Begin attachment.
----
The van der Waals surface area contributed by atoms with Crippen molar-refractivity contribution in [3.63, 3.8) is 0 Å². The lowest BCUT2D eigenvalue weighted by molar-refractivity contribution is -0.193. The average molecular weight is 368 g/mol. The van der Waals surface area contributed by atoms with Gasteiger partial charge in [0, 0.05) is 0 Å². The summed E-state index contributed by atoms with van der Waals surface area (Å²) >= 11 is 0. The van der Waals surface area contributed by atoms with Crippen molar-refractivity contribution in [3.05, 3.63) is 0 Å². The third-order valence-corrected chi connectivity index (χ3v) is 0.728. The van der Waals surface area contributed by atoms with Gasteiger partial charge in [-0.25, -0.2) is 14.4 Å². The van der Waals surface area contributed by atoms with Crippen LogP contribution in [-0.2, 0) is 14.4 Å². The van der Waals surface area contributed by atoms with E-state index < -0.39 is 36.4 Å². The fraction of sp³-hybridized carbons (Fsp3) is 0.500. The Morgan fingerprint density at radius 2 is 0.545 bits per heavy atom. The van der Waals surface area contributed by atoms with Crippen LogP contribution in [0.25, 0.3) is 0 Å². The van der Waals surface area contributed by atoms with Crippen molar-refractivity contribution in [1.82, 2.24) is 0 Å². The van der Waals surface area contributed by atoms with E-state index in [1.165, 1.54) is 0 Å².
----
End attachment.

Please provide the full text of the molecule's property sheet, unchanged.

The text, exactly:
The van der Waals surface area contributed by atoms with Crippen molar-refractivity contribution in [3.63, 3.8) is 0 Å². The lowest BCUT2D eigenvalue weighted by molar-refractivity contribution is -0.193. The average molecular weight is 368 g/mol. The van der Waals surface area contributed by atoms with Gasteiger partial charge in [0, 0.05) is 0 Å². The summed E-state index contributed by atoms with van der Waals surface area (Å²) >= 11 is 0. The van der Waals surface area contributed by atoms with Crippen molar-refractivity contribution in [3.05, 3.63) is 0 Å². The third-order valence-corrected chi connectivity index (χ3v) is 0.728. The van der Waals surface area contributed by atoms with Gasteiger partial charge in [-0.25, -0.2) is 14.4 Å². The van der Waals surface area contributed by atoms with Crippen LogP contribution in [-0.2, 0) is 14.4 Å². The van der Waals surface area contributed by atoms with E-state index < -0.39 is 36.4 Å². The fraction of sp³-hybridized carbons (Fsp3) is 0.500. The Morgan fingerprint density at radius 2 is 0.545 bits per heavy atom. The van der Waals surface area contributed by atoms with Crippen LogP contribution in [0.25, 0.3) is 0 Å². The van der Waals surface area contributed by atoms with Crippen molar-refractivity contribution in [1.82, 2.24) is 0 Å². The van der Waals surface area contributed by atoms with E-state index in [1.165, 1.54) is 0 Å².